Increasing efficiency and flexibility, reducing costs of resources: The factory in the future will be more efficient, more flexible, and save resources much better than today's standards. The EU-funded project "F3 Factory" was launched today as a so far unprecedented program to develop efficient and sustainable processes in chemical industry. For the first time, leading European enterprises of this branch as well as research institutes and universities are working jointly on new technologies and production concepts that go beyond all limits of competition. 25 partners from all over Europe have joined the consortium.
The project will have a duration of four years and a budget of about EUR 30 millions. 18 million Euros will be funded by the EU within the framework of the 7th Framework Programme. F3 Factory stands for "flexible, fast, and future factory": By means of faster and more flexible production methods, the consortium intends to enhance the technical lead of European chemical industry in the world and to improve competitiveness. It is aimed at methodologically developing the modular, continuously operated factory (F3 Factory), standardizing pertinent processes and interfaces, and demonstrating its feasibility in terms of concrete products. Efficiency and scalability of world-scale plants shall be combined with the flexibility of batch-type facilities. Integrated process intensification strategies shall be applied in order to save resources and energy. These two factors cause about 70 to 80% of the production costs and, hence, much more than the factor of labor.
F3 Factory focuses on the development of concrete products like solvent-free polymers, customer-specific surfactants, high-quality intermediate products, and innovative materials based on renewable resources. A demonstration and development center shall be built at CHEMPARK Leverkusen. Construction is planned to start at the turn of the year 2009/2010 and to be completed by early 2011.
To launch the F3 Factory, all partners met on June 08 at Bayer Technology Services in Leverkusen. This technology enterprise of the Bayer Group will coordinate the EU project over its duration of about four years. "Today marks the start of a promising and maybe even revolutionary cooperation of European chemical industry. The F3 Factory bundles vast process know-how of industry and research in a so far unique and multidisciplinary consortium, and the project once more confirms the innovative power of a key branch in Europe", underlined Achim Noack, director of Bayer Technology Services GmbH, at the beginning of the meeting. Not only do climate change and the current crisis of global economy require an increase in efficiency of resource-intensive chemical industry, also the superproportional increase in the costs of resources in the past years makes such concerted actions necessary. In smaller working groups, the project partners agreed on concrete tasks of the first project phase and defined their responsibilities.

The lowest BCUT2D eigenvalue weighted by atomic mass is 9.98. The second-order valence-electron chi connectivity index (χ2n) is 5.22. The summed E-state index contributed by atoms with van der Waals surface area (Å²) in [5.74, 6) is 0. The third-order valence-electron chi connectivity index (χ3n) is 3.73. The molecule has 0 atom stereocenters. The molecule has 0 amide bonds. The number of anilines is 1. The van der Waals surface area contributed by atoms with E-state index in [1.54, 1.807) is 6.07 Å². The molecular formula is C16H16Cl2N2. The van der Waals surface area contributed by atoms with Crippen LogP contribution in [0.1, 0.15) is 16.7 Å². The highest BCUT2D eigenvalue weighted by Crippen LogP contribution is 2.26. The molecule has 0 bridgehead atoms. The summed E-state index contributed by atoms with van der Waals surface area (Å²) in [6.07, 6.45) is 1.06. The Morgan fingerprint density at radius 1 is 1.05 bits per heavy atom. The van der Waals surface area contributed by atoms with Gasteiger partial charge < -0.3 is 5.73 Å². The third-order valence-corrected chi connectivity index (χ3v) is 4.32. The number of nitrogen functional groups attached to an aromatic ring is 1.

The chemistry consortium has defined three paramount objectives: Technical feasibility of the F3 Factory concept shall be confirmed at the development center. In addition, the project partners want to prove that F3 Factory processes are much more efficient, ecologically compatible, and sustainable than conventional continuous large-scale processes or small and medium-sized batch-type facilities. Moreover, modular "plug-and-play" technologies shall be developed and optimized.
"Innovative process intensification concepts enormously enhance energy and resource efficiency. This leads to a cheaper and environmentally more compatible production of established substances of mass or fine chemicals, but also to entirely new products of high value added", says Herbert von Bose, head of the Directorate G - Industry Technologies of the general research directorate of the European Commission to justify funding. According to the calculations of the consortium, chemical industry in Europe alone may save about 3.75 billion Euros by implementing the F3 Factory concept in existing production facilities. Additionally, new markets might be opened up.
The F3 Factory consortium comprises: Arkema, AstraZeneca, BASF, Bayer Technology Services, Britest, Buss-SMS-Canzler, Centre National de la Recherche Scientifique CNRS, Coatex, Technical University of Denmark, Ehrfeld Mikrotechnik BTS, Institut National Polytechnique de Lorraine - ENSIC, Evonik Degussa, Forschungszentrum Karlsruhe, Institute of Catalysis & Surface Chemistry PAS, Institute of Chemical Process Fundamentals, KTH Royal Institute of Technology, Process Design Center, Rhodia, RWTH Aachen, Technische Universität Dortmund, Eindhoven University of Technology, University of Newcastle, Universität Paderborn, Procter & Gamble, Ruhr-Universität Bochum. The partners are from Belgium, Denmark, Germany, France, Great Britain, the Netherlands, Poland, Sweden, and the Czech Republic.
The Karlsruhe Institute of Technology (KIT) is the merger of the Forschungszentrum Karlsruhe, member of the Helmholtz Asso-ciation, and the Universität Karlsruhe. This merger will give rise to an institution of internationally excellent research and teach-ing in natural and engineering sciences. In total, the KIT has 8000 employees and an annual budget of 700 million Euros. The KIT focuses on the knowledge triangle of research – teaching – innovation.
The Karlsruhe institution is a leading European energy research center and plays a visible role in nanosciences worldwide. KIT sets new standards in teaching and promotion of young scien-tists and attracts top scientists from all over the world. More-over, KIT is a leading innovation partner of industry.